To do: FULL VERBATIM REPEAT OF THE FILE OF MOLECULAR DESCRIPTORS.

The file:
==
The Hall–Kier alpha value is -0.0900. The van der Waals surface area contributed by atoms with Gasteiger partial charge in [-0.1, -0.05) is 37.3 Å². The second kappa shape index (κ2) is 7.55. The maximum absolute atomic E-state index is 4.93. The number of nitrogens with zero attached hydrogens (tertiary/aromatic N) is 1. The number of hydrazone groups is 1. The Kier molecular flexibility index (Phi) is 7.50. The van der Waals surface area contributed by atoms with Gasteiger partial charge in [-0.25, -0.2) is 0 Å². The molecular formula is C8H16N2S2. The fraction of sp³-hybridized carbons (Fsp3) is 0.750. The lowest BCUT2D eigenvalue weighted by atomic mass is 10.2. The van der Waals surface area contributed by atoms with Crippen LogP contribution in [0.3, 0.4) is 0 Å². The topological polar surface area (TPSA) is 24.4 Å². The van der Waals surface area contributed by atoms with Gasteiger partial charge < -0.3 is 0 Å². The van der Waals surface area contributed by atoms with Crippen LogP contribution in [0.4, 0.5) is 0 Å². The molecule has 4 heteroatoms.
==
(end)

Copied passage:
The Hall–Kier alpha value is -0.0900. The van der Waals surface area contributed by atoms with Gasteiger partial charge in [-0.1, -0.05) is 37.3 Å². The second kappa shape index (κ2) is 7.55. The maximum absolute atomic E-state index is 4.93. The number of nitrogens with zero attached hydrogens (tertiary/aromatic N) is 1. The number of hydrazone groups is 1. The Kier molecular flexibility index (Phi) is 7.50. The van der Waals surface area contributed by atoms with Gasteiger partial charge in [-0.25, -0.2) is 0 Å². The molecular formula is C8H16N2S2. The fraction of sp³-hybridized carbons (Fsp3) is 0.750. The lowest BCUT2D eigenvalue weighted by atomic mass is 10.2. The van der Waals surface area contributed by atoms with Crippen LogP contribution in [0.3, 0.4) is 0 Å². The topological polar surface area (TPSA) is 24.4 Å². The van der Waals surface area contributed by atoms with Gasteiger partial charge < -0.3 is 0 Å². The van der Waals surface area contributed by atoms with Crippen LogP contribution in [0.4, 0.5) is 0 Å². The molecule has 4 heteroatoms.